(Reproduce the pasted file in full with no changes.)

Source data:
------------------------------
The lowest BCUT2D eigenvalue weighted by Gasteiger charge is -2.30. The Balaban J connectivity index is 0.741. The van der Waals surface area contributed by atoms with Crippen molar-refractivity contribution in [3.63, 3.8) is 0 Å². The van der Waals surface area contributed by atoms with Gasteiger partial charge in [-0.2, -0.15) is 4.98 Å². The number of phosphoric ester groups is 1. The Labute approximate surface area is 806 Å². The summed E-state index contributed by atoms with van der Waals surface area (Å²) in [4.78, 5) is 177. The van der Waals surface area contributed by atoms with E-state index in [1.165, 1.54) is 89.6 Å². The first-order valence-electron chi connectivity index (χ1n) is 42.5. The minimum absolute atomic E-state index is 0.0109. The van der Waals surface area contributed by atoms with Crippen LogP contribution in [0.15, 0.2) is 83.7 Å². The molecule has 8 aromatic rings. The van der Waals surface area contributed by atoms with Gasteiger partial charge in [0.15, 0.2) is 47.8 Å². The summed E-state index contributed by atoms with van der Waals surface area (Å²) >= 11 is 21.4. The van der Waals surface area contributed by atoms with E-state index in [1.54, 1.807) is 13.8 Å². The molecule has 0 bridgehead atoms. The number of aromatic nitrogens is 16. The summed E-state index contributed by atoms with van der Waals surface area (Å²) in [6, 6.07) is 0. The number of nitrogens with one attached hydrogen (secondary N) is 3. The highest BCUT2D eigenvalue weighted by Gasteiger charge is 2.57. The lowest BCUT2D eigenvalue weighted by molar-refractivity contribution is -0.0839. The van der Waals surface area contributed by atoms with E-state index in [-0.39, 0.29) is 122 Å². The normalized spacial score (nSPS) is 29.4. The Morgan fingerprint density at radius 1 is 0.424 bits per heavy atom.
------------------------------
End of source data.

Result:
The lowest BCUT2D eigenvalue weighted by Gasteiger charge is -2.30. The Balaban J connectivity index is 0.741. The van der Waals surface area contributed by atoms with Crippen molar-refractivity contribution in [3.63, 3.8) is 0 Å². The van der Waals surface area contributed by atoms with Gasteiger partial charge in [-0.2, -0.15) is 4.98 Å². The number of phosphoric ester groups is 1. The Labute approximate surface area is 806 Å². The summed E-state index contributed by atoms with van der Waals surface area (Å²) in [4.78, 5) is 177. The van der Waals surface area contributed by atoms with E-state index in [1.165, 1.54) is 89.6 Å². The first-order valence-electron chi connectivity index (χ1n) is 42.5. The minimum absolute atomic E-state index is 0.0109. The van der Waals surface area contributed by atoms with Crippen LogP contribution in [0.15, 0.2) is 83.7 Å². The molecule has 8 aromatic rings. The van der Waals surface area contributed by atoms with Gasteiger partial charge in [0.15, 0.2) is 47.8 Å². The summed E-state index contributed by atoms with van der Waals surface area (Å²) >= 11 is 21.4. The van der Waals surface area contributed by atoms with E-state index in [1.54, 1.807) is 13.8 Å². The molecule has 0 bridgehead atoms. The number of aromatic nitrogens is 16. The summed E-state index contributed by atoms with van der Waals surface area (Å²) in [6, 6.07) is 0. The number of nitrogens with one attached hydrogen (secondary N) is 3. The highest BCUT2D eigenvalue weighted by Gasteiger charge is 2.57. The lowest BCUT2D eigenvalue weighted by molar-refractivity contribution is -0.0839. The van der Waals surface area contributed by atoms with E-state index in [-0.39, 0.29) is 122 Å². The normalized spacial score (nSPS) is 29.4. The Morgan fingerprint density at radius 1 is 0.424 bits per heavy atom.